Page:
Amadiya District (Amadiya) Dohuk District (Dohuk) Sumel District (Sumel) Zakho District (Zakho)

Erbil Governorate

Choman District Erbil District (Erbil) Koisanjaq District (Koisanjaq) Makhmur District (Makhmur) Mergasur District Shaqlawa District (Shaqlawa) Soran District

Halabja Governorate

Byara District (Byara) Halabja Khurmal Sirwan

Karbala Governorate

Ain Al-Tamur District (Ain Al-Tamur) al-Hindiya District (Al-Hindiya) Kerbala District (Kerbala)

Kirkuk Governorate

Daquq District (Daquq) Dibis District (Dibis) al-Hawija District (Hawija) Kirkuk District (Kirkuk)

Maysan Governorate

Ali Al-Gharbi District (Ali Al-Gharbi) Amara District (Amarah) al-Kahla District (Al-Kahla) al-Maimouna District (Al-Maimouna) al-Mejar Al-Kabi District (Al-Mejar Al-Kabi) Qal'at Saleh District (Qal'at Saleh)

Muthanna Governorate

al-Khidhir District (Al-Khidhir) al-Rumaitha District (Al-Rumaitha) al-Salman District (Al-Salman) al-Samawa District (Samawa)

Najaf Governorate

Kufa District (Kufa) al-Manathera District (Al-Manathera) al-Meshkhab district (Al-Meshkhab) Najaf District (Najaf)

Nineveh Governorate

Aqrah District (Aqrah) al-Ba'aj District (Al-Ba'aj) al-Hamdaniya District (Bakhdida) Hatra District (Hatra) Mosul District (Mosul) Shekhan District (Ain Sifni) Sinjar District (Sinjar) Tel Afar District (Tel Afar) Tel Keppe District (Tel Keppe)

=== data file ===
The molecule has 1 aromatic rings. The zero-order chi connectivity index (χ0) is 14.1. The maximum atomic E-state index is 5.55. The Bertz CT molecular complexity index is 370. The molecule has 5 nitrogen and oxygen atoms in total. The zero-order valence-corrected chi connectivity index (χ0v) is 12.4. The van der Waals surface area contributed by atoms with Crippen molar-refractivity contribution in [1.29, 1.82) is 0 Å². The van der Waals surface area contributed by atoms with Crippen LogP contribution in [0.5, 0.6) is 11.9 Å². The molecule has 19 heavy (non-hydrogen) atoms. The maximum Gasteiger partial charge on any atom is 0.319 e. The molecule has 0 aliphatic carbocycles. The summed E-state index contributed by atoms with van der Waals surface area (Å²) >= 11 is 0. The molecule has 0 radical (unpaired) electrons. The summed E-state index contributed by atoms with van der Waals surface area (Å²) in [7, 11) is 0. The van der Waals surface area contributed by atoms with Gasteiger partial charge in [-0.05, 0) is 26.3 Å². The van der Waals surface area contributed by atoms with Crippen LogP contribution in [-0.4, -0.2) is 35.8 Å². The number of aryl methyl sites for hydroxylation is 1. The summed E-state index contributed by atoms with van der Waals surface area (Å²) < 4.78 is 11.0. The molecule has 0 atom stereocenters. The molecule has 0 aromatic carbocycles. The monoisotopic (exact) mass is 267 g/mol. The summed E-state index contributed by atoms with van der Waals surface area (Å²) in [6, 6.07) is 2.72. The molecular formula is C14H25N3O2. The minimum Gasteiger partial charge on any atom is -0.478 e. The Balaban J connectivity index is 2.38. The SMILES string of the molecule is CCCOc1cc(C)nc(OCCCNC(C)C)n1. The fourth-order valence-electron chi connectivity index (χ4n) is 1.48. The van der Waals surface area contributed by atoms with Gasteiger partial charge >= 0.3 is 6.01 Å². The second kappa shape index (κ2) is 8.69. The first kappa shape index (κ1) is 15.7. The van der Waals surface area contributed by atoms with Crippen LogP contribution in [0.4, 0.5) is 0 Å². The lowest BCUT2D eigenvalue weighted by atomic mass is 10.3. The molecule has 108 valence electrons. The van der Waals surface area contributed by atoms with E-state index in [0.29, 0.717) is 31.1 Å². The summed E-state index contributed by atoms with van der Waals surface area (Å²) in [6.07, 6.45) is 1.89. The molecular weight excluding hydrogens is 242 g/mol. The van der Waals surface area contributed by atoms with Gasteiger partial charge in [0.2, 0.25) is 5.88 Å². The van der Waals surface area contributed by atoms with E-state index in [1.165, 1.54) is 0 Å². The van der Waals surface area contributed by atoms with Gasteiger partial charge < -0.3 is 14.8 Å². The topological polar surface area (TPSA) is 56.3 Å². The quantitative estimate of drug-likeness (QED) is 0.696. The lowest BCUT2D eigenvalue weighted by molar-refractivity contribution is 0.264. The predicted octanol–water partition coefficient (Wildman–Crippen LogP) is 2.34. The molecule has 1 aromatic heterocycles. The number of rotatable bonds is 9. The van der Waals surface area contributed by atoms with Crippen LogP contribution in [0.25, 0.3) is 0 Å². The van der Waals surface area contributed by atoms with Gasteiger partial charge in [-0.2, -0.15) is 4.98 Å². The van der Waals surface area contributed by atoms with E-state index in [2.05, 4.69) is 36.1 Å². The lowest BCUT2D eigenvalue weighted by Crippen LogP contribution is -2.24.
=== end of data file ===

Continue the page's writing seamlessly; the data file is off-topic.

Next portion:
al-Qādisiyyah Governorate

Afak District (Afak) Diwaniya District (Al Diwaniyah) Hamza District (Hamza) al-Shamiya District (Al-Shamiya )

Saladin Governorate

Baiji District (Baiji) Balad District (Balad) al-Daur District (Al-Daur) Dujail District (Dujail) Samarra District (Samarra) al-Shirqat District (Al-Shirqat) Tikrit District (Tikrit) Tooz District (Tooz)

Sulaymaniyah Governorate

Chamchamal District (Chamchamal) Darbandokeh District (Darbandikhan) Dokan District (Dokan) Kalar District (Kalar) Mawat District (Mawat) Penjwin District (Penjwin) Pshdar District (Qaladiza) Qaradagh District (Qaradagh) Ranya District (Ranya) Saidsadiq District (Said Sadiq) Sharazoor District (Zarayan) Sharbazher District (Sharbazher) Sulaymaniya District (Sulaymaniya)

Wasit Governorate

Badra District (Badra) al-Hai District (Al-Hai) Kut District (Kut) al-Nu'maniya District (Al-Nu'maniya) al-Suwaira District